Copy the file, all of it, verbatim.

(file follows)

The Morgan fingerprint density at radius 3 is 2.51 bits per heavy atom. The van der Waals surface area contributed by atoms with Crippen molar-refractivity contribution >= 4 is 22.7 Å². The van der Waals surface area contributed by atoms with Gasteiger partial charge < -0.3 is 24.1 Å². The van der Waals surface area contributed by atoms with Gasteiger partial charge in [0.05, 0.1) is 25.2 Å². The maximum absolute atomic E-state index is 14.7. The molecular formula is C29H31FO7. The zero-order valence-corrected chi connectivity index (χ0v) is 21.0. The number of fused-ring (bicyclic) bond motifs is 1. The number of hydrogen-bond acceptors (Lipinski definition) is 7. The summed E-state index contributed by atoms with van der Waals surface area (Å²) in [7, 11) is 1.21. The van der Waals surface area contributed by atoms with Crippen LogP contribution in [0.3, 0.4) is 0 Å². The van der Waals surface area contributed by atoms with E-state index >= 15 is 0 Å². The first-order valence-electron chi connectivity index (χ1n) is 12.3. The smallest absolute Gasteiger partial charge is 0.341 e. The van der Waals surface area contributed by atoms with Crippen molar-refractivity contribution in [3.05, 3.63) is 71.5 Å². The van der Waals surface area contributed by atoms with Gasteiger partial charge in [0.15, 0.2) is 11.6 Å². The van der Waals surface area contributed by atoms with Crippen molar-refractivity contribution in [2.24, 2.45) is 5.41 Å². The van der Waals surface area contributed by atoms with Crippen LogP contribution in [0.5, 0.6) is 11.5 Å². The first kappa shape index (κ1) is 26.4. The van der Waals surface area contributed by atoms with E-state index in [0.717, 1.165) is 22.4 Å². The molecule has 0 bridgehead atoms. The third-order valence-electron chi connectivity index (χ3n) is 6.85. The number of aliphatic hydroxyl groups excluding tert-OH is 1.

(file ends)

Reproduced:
The Morgan fingerprint density at radius 3 is 2.51 bits per heavy atom. The van der Waals surface area contributed by atoms with Crippen molar-refractivity contribution >= 4 is 22.7 Å². The van der Waals surface area contributed by atoms with Gasteiger partial charge < -0.3 is 24.1 Å². The van der Waals surface area contributed by atoms with Gasteiger partial charge in [0.05, 0.1) is 25.2 Å². The maximum absolute atomic E-state index is 14.7. The molecular formula is C29H31FO7. The zero-order valence-corrected chi connectivity index (χ0v) is 21.0. The number of fused-ring (bicyclic) bond motifs is 1. The number of hydrogen-bond acceptors (Lipinski definition) is 7. The summed E-state index contributed by atoms with van der Waals surface area (Å²) in [7, 11) is 1.21. The van der Waals surface area contributed by atoms with Crippen LogP contribution in [0.3, 0.4) is 0 Å². The van der Waals surface area contributed by atoms with E-state index >= 15 is 0 Å². The first-order valence-electron chi connectivity index (χ1n) is 12.3. The smallest absolute Gasteiger partial charge is 0.341 e. The van der Waals surface area contributed by atoms with Crippen molar-refractivity contribution in [3.05, 3.63) is 71.5 Å². The van der Waals surface area contributed by atoms with Gasteiger partial charge in [0.15, 0.2) is 11.6 Å². The van der Waals surface area contributed by atoms with Crippen molar-refractivity contribution in [2.24, 2.45) is 5.41 Å². The van der Waals surface area contributed by atoms with Crippen LogP contribution in [0.5, 0.6) is 11.5 Å². The first kappa shape index (κ1) is 26.4. The van der Waals surface area contributed by atoms with E-state index in [0.717, 1.165) is 22.4 Å². The molecule has 0 bridgehead atoms. The third-order valence-electron chi connectivity index (χ3n) is 6.85. The number of aliphatic hydroxyl groups excluding tert-OH is 1.